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    It wasn’t that long ago that Dooley’s was the marquee of barrington Street. I, for one, am sick and tired of hearing about the doom and gloom of our “hollowed-out core”, which is strewn with vacant lots and store fronts. This depiction, while colourful, does not in any way accurately reflect the current condition or the economic state of our downtown. Nor does it give any credit to all the good things that have occurred in our downtown over the past decade.

    Yes, we have vacant storefronts, but most are vacant because they are being redeveloped or plan to be redeveloped in the very near future. And yes, there is turnover as some businesses just don’t survive, but that is not a problem unique to Downtown halifax. We have more great shops in our downtown than a decade ago and things will only improve in the coming years.

    Is our downtown perfect? No. Can and should it be better? Yes. But put things into perspective: there is currently more development and redevelopment happening in downtown halifax than at any point over the past 20 years.The rumours of its demise are far from true.

    New hotels, office buildings, a convention centre, residential and retail spaces are all being created – right now. Yes, office vacancy rates are up, but there is also more office being accounted for and any increase is temporary. The positive impact these developments will have will affect the downtown for decades and will be a catalyst for more businesses and people who move to downtown.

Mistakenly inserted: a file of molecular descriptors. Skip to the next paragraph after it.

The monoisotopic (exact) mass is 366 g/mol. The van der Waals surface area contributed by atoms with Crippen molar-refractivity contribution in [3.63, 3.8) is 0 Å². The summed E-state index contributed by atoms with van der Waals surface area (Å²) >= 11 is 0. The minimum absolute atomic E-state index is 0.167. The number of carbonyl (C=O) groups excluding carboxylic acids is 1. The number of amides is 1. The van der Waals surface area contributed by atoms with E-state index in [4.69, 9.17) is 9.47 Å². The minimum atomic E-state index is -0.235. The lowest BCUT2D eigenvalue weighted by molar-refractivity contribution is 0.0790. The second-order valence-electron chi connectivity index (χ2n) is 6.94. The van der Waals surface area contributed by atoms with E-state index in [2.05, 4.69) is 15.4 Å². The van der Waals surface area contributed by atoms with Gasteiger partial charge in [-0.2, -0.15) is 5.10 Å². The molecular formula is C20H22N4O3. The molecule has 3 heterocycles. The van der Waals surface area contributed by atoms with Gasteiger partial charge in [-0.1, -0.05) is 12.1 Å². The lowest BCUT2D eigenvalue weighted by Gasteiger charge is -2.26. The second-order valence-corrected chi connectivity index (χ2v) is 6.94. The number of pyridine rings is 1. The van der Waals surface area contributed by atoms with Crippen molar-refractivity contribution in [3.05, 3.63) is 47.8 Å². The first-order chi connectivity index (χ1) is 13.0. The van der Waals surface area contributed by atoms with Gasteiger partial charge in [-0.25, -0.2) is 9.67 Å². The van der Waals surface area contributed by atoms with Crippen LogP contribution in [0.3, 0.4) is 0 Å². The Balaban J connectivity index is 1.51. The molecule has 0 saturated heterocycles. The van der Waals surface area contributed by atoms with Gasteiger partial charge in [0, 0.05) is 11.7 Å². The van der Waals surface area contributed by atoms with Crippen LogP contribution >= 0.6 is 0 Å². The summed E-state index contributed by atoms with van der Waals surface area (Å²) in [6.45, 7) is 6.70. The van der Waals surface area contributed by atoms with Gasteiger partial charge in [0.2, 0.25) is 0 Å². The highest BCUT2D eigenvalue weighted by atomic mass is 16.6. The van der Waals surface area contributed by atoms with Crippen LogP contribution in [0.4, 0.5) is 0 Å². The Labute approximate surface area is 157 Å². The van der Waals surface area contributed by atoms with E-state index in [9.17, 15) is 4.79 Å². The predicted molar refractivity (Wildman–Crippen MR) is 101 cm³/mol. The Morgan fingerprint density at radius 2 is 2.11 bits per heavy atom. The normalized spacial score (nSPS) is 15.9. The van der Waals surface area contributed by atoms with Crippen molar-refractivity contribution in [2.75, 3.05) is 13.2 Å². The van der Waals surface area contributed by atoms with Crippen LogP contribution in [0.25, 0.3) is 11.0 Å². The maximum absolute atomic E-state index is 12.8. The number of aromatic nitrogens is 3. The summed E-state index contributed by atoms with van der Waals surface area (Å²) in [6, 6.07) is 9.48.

We do need more public infrastructure and beautification in our core, but make no mistake, private companies continue to invest in downtown and more will be coming. Downtown is convenient, has lots of amenities, and since 1749 has been the heart of halifax – suburbs be damned!

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    Got a hankering to revisit the childhood wonderment of a homemade snow fort? Willing to pay to  bed down on a block of ice? Perhaps you’ve always wanted to stay in one of several grand ice hotels around the world. You could travel to majestic mountainous or riverside settings in Sweden, Finland, Norway or Romania but there’s no need to voyage so far because North America boasts ice hotels in both Montreal and Quebec City. Romantic, adventurous, and unforgettable.